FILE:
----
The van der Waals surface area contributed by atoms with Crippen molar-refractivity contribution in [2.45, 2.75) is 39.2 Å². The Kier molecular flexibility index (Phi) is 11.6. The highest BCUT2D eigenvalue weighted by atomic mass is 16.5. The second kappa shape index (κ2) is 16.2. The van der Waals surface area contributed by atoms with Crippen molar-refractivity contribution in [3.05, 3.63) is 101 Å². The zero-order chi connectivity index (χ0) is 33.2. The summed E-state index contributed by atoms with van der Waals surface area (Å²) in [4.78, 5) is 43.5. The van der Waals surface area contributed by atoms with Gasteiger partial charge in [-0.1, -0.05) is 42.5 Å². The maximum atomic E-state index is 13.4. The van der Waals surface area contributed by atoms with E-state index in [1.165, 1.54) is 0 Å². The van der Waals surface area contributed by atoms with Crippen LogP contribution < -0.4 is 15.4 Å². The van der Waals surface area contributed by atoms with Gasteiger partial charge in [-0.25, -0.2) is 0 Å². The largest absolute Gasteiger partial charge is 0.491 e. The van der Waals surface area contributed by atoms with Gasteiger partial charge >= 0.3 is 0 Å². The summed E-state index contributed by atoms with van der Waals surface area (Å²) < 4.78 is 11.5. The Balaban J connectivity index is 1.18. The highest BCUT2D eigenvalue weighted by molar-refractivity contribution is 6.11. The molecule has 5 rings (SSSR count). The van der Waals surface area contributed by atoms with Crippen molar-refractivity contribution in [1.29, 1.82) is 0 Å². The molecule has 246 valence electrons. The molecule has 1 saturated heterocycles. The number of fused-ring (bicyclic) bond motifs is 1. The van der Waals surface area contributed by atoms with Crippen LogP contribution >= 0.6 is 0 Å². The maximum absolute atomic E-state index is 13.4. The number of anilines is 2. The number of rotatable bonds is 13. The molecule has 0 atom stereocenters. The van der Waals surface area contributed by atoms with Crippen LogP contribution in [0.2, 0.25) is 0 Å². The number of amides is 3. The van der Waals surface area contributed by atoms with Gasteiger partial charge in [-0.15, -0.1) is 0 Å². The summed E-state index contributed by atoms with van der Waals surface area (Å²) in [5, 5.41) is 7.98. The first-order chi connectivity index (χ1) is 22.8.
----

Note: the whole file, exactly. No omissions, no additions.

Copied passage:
The van der Waals surface area contributed by atoms with Crippen molar-refractivity contribution in [2.45, 2.75) is 39.2 Å². The Kier molecular flexibility index (Phi) is 11.6. The highest BCUT2D eigenvalue weighted by atomic mass is 16.5. The second kappa shape index (κ2) is 16.2. The van der Waals surface area contributed by atoms with Crippen molar-refractivity contribution in [3.05, 3.63) is 101 Å². The zero-order chi connectivity index (χ0) is 33.2. The summed E-state index contributed by atoms with van der Waals surface area (Å²) in [4.78, 5) is 43.5. The van der Waals surface area contributed by atoms with Gasteiger partial charge in [-0.1, -0.05) is 42.5 Å². The maximum atomic E-state index is 13.4. The van der Waals surface area contributed by atoms with E-state index in [1.165, 1.54) is 0 Å². The van der Waals surface area contributed by atoms with Crippen LogP contribution < -0.4 is 15.4 Å². The van der Waals surface area contributed by atoms with Gasteiger partial charge in [-0.25, -0.2) is 0 Å². The largest absolute Gasteiger partial charge is 0.491 e. The van der Waals surface area contributed by atoms with Gasteiger partial charge >= 0.3 is 0 Å². The summed E-state index contributed by atoms with van der Waals surface area (Å²) < 4.78 is 11.5. The Balaban J connectivity index is 1.18. The highest BCUT2D eigenvalue weighted by molar-refractivity contribution is 6.11. The molecule has 5 rings (SSSR count). The van der Waals surface area contributed by atoms with Crippen molar-refractivity contribution in [1.29, 1.82) is 0 Å². The molecule has 246 valence electrons. The molecule has 1 saturated heterocycles. The number of fused-ring (bicyclic) bond motifs is 1. The van der Waals surface area contributed by atoms with Crippen LogP contribution >= 0.6 is 0 Å². The maximum absolute atomic E-state index is 13.4. The number of anilines is 2. The number of rotatable bonds is 13. The molecule has 0 atom stereocenters. The van der Waals surface area contributed by atoms with Crippen LogP contribution in [0.2, 0.25) is 0 Å². The number of amides is 3. The van der Waals surface area contributed by atoms with Gasteiger partial charge in [-0.15, -0.1) is 0 Å². The summed E-state index contributed by atoms with van der Waals surface area (Å²) in [5, 5.41) is 7.98. The first-order chi connectivity index (χ1) is 22.8.